Can you even have a sport without a great rivalry? Tyson vs. Holyfield. Red Sox vs. Yankees. Duke vs. North Carolina. When it comes to the World’s Strongest Man, no rivalry is as savage as the beef between Eddie Hall and Hafþór Júlíus Björnsson (You know him as The Mountain from “Game of Thrones”). Now, after years of throwing verbal punches online, they’ll be throwing punches for real in The Heaviest Boxing Match in History. “At the end of the day, we’re both 350-plus pounds of body weight and we fucking hate each other,” Hall says. “So there’s only one way this is going to end—knockout.”
Hall and Björnsson’s dispute began in 2017 when Hall won the title of World’s Strongest Man. Hall’s victory came after years of diligent work in the strongman circuit, culminating in his biggest career success so far. “I became obsessed,” Hall shares. “For 365 days, I never missed a training session, never missed a meal, and always got my 10 hours of sleep. There were no days off. Even if you’re feeling ill you still have to turn up and put the work in. If there was one thing I could have said at World’s Strongest Man 2017, it was that I didn’t have a single excuse.”
But it wasn’t just the year of non-stop training that led Hall to the title, he worked his entire life to reach that point. As the youngest of three brothers, everything was a competition—from racing to school to scarfing down pizza. Believe it or not, the first sport Hall succeeded in was swimming, making it to nationals four years in a row. Then at 19, he decided to give competitive bodybuilding a shot. “I realized I was never going to be Mr. Olympia like Arnold Schwarzenegger,” Hall says. “So I transferred my talent to lifting heavy things and I set myself a target to become the strongest man in the world. Pretty much 10 years later to the day, I did just that.”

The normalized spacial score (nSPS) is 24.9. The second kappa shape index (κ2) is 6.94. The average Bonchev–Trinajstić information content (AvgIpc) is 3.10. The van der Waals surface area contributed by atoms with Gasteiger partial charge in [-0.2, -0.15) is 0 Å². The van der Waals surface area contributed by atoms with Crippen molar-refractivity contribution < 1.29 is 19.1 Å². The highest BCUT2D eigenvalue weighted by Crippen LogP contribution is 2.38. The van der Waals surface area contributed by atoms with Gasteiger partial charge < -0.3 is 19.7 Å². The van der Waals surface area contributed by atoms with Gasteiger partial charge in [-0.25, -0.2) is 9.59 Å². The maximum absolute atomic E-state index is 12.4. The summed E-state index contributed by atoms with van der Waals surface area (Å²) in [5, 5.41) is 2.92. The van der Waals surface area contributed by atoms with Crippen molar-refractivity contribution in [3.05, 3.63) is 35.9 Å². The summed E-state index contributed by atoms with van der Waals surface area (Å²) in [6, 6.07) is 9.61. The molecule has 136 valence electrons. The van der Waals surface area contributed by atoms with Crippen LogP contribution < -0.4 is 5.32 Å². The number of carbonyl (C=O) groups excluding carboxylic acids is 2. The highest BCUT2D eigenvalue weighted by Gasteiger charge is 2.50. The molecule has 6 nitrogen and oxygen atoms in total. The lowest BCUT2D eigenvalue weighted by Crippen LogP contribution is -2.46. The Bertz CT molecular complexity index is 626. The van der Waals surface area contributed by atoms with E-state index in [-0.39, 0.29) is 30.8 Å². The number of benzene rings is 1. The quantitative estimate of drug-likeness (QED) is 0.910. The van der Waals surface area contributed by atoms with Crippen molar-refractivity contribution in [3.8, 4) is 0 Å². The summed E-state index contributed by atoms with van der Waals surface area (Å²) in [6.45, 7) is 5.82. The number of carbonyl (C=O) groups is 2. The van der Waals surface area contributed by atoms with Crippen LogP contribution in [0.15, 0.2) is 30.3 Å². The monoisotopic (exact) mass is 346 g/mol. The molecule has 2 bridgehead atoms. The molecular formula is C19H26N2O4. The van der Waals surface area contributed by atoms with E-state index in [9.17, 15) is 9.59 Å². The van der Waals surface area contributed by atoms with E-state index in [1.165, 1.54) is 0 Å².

Unlike bodybuilding, which focuses on physique and glamour muscles, a strongman competition entails lifting different weights in a variety of ways to determine who’s the strongest. Strongman competitions are known for their numerous creative and unusual events, which include pulling planes down a runway, lifting cars off of the ground and throwing kegs over a high bar. “It’s more about functional strength,” Hall explains. “You can see it, rather than putting weight on a bar and pulling it. Nobody understands that, but everyone knows how big and heavy a truck is.”